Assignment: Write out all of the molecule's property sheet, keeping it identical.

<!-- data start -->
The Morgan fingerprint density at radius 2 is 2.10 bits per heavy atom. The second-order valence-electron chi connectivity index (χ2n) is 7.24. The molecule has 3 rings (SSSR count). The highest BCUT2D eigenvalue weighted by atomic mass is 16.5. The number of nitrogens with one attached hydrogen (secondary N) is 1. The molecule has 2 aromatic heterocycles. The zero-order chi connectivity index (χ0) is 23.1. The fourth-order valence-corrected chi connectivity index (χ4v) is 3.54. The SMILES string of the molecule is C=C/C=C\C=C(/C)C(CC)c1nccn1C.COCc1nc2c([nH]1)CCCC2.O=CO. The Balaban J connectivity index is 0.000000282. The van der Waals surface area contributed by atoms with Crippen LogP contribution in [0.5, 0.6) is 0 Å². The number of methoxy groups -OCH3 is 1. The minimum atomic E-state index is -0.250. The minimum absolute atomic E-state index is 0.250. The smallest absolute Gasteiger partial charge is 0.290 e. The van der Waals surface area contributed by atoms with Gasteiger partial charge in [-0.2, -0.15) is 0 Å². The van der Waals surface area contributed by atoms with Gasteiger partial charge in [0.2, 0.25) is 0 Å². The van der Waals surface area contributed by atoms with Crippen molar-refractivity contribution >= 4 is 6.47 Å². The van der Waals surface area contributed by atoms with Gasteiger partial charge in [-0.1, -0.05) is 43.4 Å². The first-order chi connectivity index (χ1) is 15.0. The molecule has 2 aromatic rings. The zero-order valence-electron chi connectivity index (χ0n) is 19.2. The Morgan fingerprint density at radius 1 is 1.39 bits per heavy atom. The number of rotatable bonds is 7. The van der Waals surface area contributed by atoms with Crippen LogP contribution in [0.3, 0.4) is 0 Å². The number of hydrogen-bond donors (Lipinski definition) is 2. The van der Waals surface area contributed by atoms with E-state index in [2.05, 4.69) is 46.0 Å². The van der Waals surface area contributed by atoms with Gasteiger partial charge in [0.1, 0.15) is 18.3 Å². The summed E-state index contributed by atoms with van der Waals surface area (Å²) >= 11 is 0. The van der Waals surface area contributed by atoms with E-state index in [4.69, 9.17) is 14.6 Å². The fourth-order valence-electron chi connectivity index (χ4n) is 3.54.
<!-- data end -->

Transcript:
The Morgan fingerprint density at radius 2 is 2.10 bits per heavy atom. The second-order valence-electron chi connectivity index (χ2n) is 7.24. The molecule has 3 rings (SSSR count). The highest BCUT2D eigenvalue weighted by atomic mass is 16.5. The number of nitrogens with one attached hydrogen (secondary N) is 1. The molecule has 2 aromatic heterocycles. The zero-order chi connectivity index (χ0) is 23.1. The fourth-order valence-corrected chi connectivity index (χ4v) is 3.54. The SMILES string of the molecule is C=C/C=C\C=C(/C)C(CC)c1nccn1C.COCc1nc2c([nH]1)CCCC2.O=CO. The Balaban J connectivity index is 0.000000282. The van der Waals surface area contributed by atoms with Crippen LogP contribution in [0.5, 0.6) is 0 Å². The number of methoxy groups -OCH3 is 1. The minimum atomic E-state index is -0.250. The minimum absolute atomic E-state index is 0.250. The smallest absolute Gasteiger partial charge is 0.290 e. The van der Waals surface area contributed by atoms with Gasteiger partial charge in [-0.2, -0.15) is 0 Å². The van der Waals surface area contributed by atoms with Gasteiger partial charge in [0.2, 0.25) is 0 Å². The van der Waals surface area contributed by atoms with Crippen molar-refractivity contribution >= 4 is 6.47 Å². The van der Waals surface area contributed by atoms with Gasteiger partial charge in [-0.1, -0.05) is 43.4 Å². The first-order chi connectivity index (χ1) is 15.0. The molecule has 2 aromatic rings. The zero-order valence-electron chi connectivity index (χ0n) is 19.2. The Morgan fingerprint density at radius 1 is 1.39 bits per heavy atom. The number of rotatable bonds is 7. The van der Waals surface area contributed by atoms with Crippen LogP contribution in [0.3, 0.4) is 0 Å². The number of hydrogen-bond donors (Lipinski definition) is 2. The van der Waals surface area contributed by atoms with E-state index in [2.05, 4.69) is 46.0 Å². The van der Waals surface area contributed by atoms with Gasteiger partial charge in [0.1, 0.15) is 18.3 Å². The summed E-state index contributed by atoms with van der Waals surface area (Å²) >= 11 is 0. The van der Waals surface area contributed by atoms with E-state index in [4.69, 9.17) is 14.6 Å². The fourth-order valence-electron chi connectivity index (χ4n) is 3.54.